Personally, I found the “adult content” served the story in a positive way. Locke and his friends are criminals. They work with criminals. They have sailor mouths and mob boss tendencies. That’s just the way it is. I felt this decision served to better showcase the characters and their world, make everything feel more real, and give Locke himself a nice contrast against the “high class” characters he plays.
Completely Biased Closing Thoughts
The few things I didn’t like about this book, I already mentioned above: not every character was incredibly deep, some reveals were accomplished solely through exposition, and I predicted a few “unpredictable” scenes (if only halfway). However, none of these “imperfections” turned me away.
I read with my emotions as much as I read with my imagination. Lies captivated both of those, shaking me up in the best way and allowing me to feel excitement, fear, sadness, joy, and satisfaction right along with our hero.
Do I think this book is right for everyone? No. But only due to content and the relative darkness of the story and world. Perhaps some readers looking for deep, philosophical quandaries will find this story lacking, but I personally think some stories need nothing deeper than well-crafted entertainment value. The Lies of Locke Lamora has that.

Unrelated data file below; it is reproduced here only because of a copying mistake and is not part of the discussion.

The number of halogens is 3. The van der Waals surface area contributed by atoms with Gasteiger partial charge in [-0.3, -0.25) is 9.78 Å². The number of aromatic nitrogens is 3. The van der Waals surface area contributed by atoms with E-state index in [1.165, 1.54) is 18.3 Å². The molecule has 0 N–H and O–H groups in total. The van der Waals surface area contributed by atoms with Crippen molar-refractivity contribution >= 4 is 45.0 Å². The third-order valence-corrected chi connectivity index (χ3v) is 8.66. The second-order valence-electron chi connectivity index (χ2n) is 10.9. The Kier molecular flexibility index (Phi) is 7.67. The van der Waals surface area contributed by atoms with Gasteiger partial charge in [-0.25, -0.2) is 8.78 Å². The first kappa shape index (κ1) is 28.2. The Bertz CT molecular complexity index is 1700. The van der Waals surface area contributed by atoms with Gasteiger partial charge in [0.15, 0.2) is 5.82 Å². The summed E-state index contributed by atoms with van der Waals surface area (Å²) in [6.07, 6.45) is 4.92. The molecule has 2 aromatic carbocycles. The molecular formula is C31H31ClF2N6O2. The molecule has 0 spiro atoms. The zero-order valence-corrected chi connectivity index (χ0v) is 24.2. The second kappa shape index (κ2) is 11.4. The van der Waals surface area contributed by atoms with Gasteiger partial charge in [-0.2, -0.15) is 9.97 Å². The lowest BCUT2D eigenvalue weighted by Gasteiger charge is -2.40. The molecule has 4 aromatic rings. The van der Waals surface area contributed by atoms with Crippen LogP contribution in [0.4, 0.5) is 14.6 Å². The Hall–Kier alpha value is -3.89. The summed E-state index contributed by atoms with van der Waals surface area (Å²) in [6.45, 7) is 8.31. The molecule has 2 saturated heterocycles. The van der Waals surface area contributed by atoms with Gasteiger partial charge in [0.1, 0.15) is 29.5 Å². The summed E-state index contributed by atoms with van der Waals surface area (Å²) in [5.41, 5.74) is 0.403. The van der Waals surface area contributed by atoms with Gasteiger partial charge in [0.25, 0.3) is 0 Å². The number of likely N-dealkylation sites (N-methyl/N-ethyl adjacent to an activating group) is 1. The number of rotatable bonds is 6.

After all, the main elements of this story (adventure, action, mystery, wit, quick pacing, intrigue, plots, schemes, smart people outsmarting other smart people, high stakes, severe consequences) are universally praised.
In conclusion, I loved The Lies of Locke Lamora. To the mature reader, I say this book is definitely worth your time.
This is a Spoiler-Free Reader’s Guide (in 1,000 Words or Less). Read more about my Spoiler-Free Reader’s Guide project here.